Yasmine: We had an intervention, and he perceived it as us trying to kick him out of the group. We didn't ever want him to leave. We wanted him to get healthy. It was the worst timing in the whole fucking world because we were about to play Ultra, Coachella, Lollapalooza South America, and then go on a big tour in America. Remember how we said he missed the first half of the "Get Wet" tour? It was like, not this shit again. We didn't want to tour without him, but we had to, obviously.

What was the last interaction you had with him?

Yasmine: Our last face-to-face was in mediation. We were crying in each other's arms, holding each other, and then his lawyer came and took him away.

Why were you in each other's arms?

Yasmine: Because I love the dude, you know? It's weird to go from seeing someone every day, and suddenly you're fighting over this horrible thing, and you don't know what the fuck happened. When we both walked out, I pulled him to the side and I told him, "I'm so sorry." I started crying and he just gave me a hug and we just held each other. That was it.

So he was in pain while this was happening?

Yasmine: [Tears up] Absolutely he was in pain. I don't want to ever take that away from him—that this was so hard for him.

If I can be totally honest, it looks like it's still hurting you.

Yasmine: It's just the memory. It's a hard thing to remember. Hard to talk about.

Jahan: I haven't fully let go. I still get tempted to email him. With his most recent song, I wanted to email him and say "Congratulations." Sometimes I still pretend that we're friends, and I've created this weird fantasy in my head where I'm like, "Oh I'm going to hit him up for tacos!" Because last time we talked on the phone, he said, "I just want to be friends again and get tacos with you and Nathan." In my head, I'm still thinking that it could happen.

Do you think you could be friends again?

Yasmine: I feel like if he ever came back and wanted to make amends and be friends— obviously the amount of trust we have for each other could never be [at] the level it was— but I would never close my door to having him in my life. Never. We went through so much together. I would never ignore his calls or emails if he wanted to meet up or needed help with anything.

Jahan: Yeah, I'd be like, "Sup bro, how's life?"

I would never close my door to having him in my life. Never. We went through so much together.—Yasmine Yousaf

Jahan, what drove you to write an open-letter to Deadmau5?

Jahan: I'm glad you brought that up, because I think Deadmau5 misinterpreted it as me saying he was sexist. I didn't say he was sexist, I said he was promoting the sexist idea of the man doing all of the work. When he tweeted, "If you're a trio, don't kick out the guy who does all of the work," he was completely negating the fact that Yasmine and I were doing more of the work.

Yasmine: Eight months later, he tweeted that [our CDJs] were unplugged at Ultra. And that further solidifies that he thinks we're just figureheads.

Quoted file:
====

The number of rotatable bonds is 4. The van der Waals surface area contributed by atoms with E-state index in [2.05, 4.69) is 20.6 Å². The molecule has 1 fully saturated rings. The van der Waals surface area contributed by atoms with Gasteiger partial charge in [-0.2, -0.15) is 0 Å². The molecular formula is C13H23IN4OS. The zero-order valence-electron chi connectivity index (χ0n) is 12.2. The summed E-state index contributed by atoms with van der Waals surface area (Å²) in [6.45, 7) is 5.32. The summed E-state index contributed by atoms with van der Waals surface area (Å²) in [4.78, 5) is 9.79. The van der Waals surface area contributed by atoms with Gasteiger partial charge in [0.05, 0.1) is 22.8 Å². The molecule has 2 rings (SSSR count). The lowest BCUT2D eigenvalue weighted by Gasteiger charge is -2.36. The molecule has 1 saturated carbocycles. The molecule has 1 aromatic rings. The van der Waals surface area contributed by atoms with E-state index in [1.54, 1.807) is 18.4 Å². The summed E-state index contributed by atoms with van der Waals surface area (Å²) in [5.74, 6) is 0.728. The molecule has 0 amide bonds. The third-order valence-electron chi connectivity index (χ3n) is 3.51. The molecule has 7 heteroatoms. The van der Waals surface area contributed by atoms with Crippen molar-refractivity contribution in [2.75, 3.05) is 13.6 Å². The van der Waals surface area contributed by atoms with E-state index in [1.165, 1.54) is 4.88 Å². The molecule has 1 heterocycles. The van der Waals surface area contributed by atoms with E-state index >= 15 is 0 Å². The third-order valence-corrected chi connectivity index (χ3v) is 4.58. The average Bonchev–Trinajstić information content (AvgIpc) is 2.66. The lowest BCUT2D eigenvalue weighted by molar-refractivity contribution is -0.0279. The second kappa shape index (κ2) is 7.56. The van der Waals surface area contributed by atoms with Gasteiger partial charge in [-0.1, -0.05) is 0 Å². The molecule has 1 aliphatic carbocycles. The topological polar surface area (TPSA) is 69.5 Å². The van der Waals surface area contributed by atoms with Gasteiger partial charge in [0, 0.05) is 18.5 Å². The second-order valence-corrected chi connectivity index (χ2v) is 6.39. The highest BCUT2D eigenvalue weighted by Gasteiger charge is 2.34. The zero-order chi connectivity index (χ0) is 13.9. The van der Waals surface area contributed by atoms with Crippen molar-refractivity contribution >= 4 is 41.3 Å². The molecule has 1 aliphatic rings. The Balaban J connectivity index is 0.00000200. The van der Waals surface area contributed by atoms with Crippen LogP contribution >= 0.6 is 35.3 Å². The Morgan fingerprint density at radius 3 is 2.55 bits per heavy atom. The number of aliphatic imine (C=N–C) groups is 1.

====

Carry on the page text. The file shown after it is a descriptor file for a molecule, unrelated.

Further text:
Jahan: If you have an immense amount of power and influence, I think it's important to make sure the facts are straight. You can ruin people's reputations. He got more attention than the TMZ article, so I think he was the main one to spread that lie about us.

Yasmine: He was also saying that you were whining, when you were trying to make a point that was super relevant.

I think it's about the way society values different types of labor. Like, a certain type of technical labor is assumed to be male and given almost an exaggerated importance, while all this other creative labor—like vocals—is not valued as much.

Jahan: You just gave me a realization. It doesn't matter how many hours you put into the work—[people will think] the production is more important.

Yasmine: The reason why we're as big as we are is because we had a song on the radio. How do you think a song gets on the radio? It has vocals. Who's to say one type of work is more valuable?

Jahan: I don't think it needs to be about who's more technically competent. In the EDM scene, a lot of producers and vocalists aren't even credited on songs. So how come we don't hear the reverse [outcry] about ghost singers? [With our music], the production carried the same weight as the lyrics and the emotion of the song. The fact that people put so much focus on production, like that was the only value, kind of discredited our work as vocalists

What was your equipment set-up? Why would Deadmau5 say you were unplugged at Ultra?

Yasmine: Because the way we plug in our equipment is through a completely different mode than he has probably ever used. So he was ignorant. We were using CDJs and a mixer like everyone else, but the mode we use is called HID mode. It's something that more and more people are using. My boyfriend uses it when he DJs, and he never gets called out.

How does HID mode work?

Yasmine: It takes away the sound card so it's just computer plugged straight into the mixer. You just have to have a certain driver on your computer to make the software work. Without the middleman, there's a million less wires. It's less convoluted and easier to set up with better sound. But if you look at other DJs' equipment, it has a bunch of wires coming out of everywhere, and we had three tiny little cords plugged in. People look at that and think, "oh there's nothing plugged in."